They’ve exhausted the DVD collection, gone goggle-eyed with Roy repeats on CBeebies and are beginning to chew the furniture.
Whatever their age, whatever the weather, reach for a really good book to battle the boredom factor
Let’s Go Find A Tiger by Yasmeen Ismail
For younger kids, the beauty of an activity book is that it keeps them entertained and it feeds the imagination, all at the same time. With Let’s Go Find a Tiger, Yasmeen Ismail’s clever and beautifully illustrated story has already begun, but it needs a little help to make it complete. And that’s where your child comes in.
As the readers make their way though the jungle, they encounter all kinds of animals and crazy adventures. Some need a splash of colour – so keep the paints and felt-tips handy – but there are also plenty of fun stickers to help bring the story to life, too. Best of all, because the kids have helped create the book, there’s a lovely sense of ownership at the end of it all, and they’ll want to return to it again and again. Part of Macmillan’s excellent ‘Draw With’ series. Age: 3+, Macmillan
My Brother is a Superhero by David Solomons
The cinemas are bursting with superheroes, and now they’re hitting the bookshelves too. Comic fan Luke is hanging out in his treehouse with swotty brother Zack, but nips off for a quick wee. When he returns, Luke discovers his brother has acquired some pretty awesome superpowers (including telekinesis) and is on a mission to save not one, but two universes (well, his brother always knew he was an overachiever).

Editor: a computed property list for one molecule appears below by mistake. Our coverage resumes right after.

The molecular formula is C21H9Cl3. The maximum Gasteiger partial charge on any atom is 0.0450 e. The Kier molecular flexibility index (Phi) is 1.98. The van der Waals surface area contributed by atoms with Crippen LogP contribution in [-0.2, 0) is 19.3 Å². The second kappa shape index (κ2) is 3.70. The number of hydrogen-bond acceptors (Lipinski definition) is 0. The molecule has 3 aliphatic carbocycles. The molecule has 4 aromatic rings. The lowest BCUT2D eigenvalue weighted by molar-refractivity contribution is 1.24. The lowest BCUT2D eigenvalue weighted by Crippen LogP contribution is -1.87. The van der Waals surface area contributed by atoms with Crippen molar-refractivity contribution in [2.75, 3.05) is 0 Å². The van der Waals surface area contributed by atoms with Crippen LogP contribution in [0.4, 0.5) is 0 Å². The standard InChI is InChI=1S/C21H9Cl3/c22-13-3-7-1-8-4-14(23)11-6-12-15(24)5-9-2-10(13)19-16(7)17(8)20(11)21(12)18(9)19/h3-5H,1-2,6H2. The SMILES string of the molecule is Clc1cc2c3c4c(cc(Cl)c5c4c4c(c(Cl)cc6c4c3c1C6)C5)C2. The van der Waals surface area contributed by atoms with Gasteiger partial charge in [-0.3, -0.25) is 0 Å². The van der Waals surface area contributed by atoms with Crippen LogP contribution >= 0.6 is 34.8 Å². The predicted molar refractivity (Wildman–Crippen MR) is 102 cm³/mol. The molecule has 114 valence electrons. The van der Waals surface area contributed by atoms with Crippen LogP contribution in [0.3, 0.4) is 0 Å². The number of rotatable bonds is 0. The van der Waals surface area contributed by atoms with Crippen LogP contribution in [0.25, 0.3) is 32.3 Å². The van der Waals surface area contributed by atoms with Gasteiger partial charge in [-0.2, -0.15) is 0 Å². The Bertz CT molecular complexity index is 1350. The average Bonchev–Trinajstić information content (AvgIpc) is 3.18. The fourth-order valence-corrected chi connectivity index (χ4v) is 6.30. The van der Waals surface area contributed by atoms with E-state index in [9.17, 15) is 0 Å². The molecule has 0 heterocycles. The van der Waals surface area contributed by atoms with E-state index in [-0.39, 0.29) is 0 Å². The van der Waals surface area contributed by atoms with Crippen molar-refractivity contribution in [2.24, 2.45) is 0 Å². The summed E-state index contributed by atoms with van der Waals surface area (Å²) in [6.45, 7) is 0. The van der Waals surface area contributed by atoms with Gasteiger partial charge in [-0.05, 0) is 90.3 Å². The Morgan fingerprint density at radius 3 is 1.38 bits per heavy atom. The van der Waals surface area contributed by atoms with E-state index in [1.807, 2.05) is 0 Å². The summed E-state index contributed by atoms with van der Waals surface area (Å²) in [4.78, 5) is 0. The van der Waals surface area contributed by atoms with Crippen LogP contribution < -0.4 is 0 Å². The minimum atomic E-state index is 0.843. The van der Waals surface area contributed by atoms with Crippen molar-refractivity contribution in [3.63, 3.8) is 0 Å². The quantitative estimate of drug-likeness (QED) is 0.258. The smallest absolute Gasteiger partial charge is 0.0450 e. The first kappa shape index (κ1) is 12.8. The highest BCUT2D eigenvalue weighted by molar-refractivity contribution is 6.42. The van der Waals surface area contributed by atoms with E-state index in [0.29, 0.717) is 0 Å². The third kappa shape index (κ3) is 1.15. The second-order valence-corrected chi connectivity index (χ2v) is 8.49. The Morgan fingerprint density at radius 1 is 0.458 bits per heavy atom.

David Solomons’ fresh take on sibling rivalry heads into a new dimension when Star Lad starts flexing his superpowers (and he refuses to wear a cape). Funny, fast moving and deftly plotted, it’s the best thing to hit the superhero world since sliced kryptonite. Oh, and there’s even a My Brother is a Superhero app available for more universe-saving shenanigans when they’ve read the book cover to cover. Holy iPod Touch! Age: 8+, Nosy Crow
I’ll Give You the Sun by Jandy Nelson
For teenagers, this twisting (and twisted, at times) tale of twins ripped apart by art, jealousy and the death of a parent is an absorbing diversion. Jude and Noah take turns to tell their side of the story, darting back and forth from three years ago (when they were both getting on pretty well until now when they’re both hardly speaking) we find they’ve lost their mother and their father is crawling around in the wreckage that remains of their family life. And how did pushy Jude end up at the prestigious art college when her seemingly more talented brother missed out?
Tough and teary with some challenging moments as the revelations come thick and fast for the grand finale, you’ll probably end up reading this yourself (and loving every minute) – it’s the sort of book teens will want to discuss for some time after reading. And then they’ll probably want to talk about it some more. Age: 12+, Walker